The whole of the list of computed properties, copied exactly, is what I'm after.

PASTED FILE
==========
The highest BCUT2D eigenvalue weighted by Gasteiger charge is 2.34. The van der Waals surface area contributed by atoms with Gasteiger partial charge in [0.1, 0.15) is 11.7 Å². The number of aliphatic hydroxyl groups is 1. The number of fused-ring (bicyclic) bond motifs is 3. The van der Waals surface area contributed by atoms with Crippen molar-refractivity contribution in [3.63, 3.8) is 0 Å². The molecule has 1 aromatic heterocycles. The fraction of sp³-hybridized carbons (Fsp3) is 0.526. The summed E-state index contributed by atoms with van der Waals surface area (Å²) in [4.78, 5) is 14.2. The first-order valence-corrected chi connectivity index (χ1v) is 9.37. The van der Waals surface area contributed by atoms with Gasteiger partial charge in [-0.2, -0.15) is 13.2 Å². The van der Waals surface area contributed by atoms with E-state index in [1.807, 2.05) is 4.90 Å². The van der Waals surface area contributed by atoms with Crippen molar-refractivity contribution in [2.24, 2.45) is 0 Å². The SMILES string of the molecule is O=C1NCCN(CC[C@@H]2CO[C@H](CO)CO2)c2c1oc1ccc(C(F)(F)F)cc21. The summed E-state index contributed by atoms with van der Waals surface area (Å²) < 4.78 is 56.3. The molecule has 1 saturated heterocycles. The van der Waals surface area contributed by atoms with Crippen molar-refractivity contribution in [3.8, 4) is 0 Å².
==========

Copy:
The highest BCUT2D eigenvalue weighted by Gasteiger charge is 2.34. The van der Waals surface area contributed by atoms with Gasteiger partial charge in [0.1, 0.15) is 11.7 Å². The number of aliphatic hydroxyl groups is 1. The number of fused-ring (bicyclic) bond motifs is 3. The van der Waals surface area contributed by atoms with Crippen molar-refractivity contribution in [3.63, 3.8) is 0 Å². The molecule has 1 aromatic heterocycles. The fraction of sp³-hybridized carbons (Fsp3) is 0.526. The summed E-state index contributed by atoms with van der Waals surface area (Å²) in [4.78, 5) is 14.2. The first-order valence-corrected chi connectivity index (χ1v) is 9.37. The van der Waals surface area contributed by atoms with Gasteiger partial charge in [-0.2, -0.15) is 13.2 Å². The van der Waals surface area contributed by atoms with E-state index in [1.807, 2.05) is 4.90 Å². The van der Waals surface area contributed by atoms with Crippen molar-refractivity contribution in [2.24, 2.45) is 0 Å². The SMILES string of the molecule is O=C1NCCN(CC[C@@H]2CO[C@H](CO)CO2)c2c1oc1ccc(C(F)(F)F)cc21. The summed E-state index contributed by atoms with van der Waals surface area (Å²) < 4.78 is 56.3. The molecule has 1 saturated heterocycles. The van der Waals surface area contributed by atoms with Crippen molar-refractivity contribution in [3.8, 4) is 0 Å².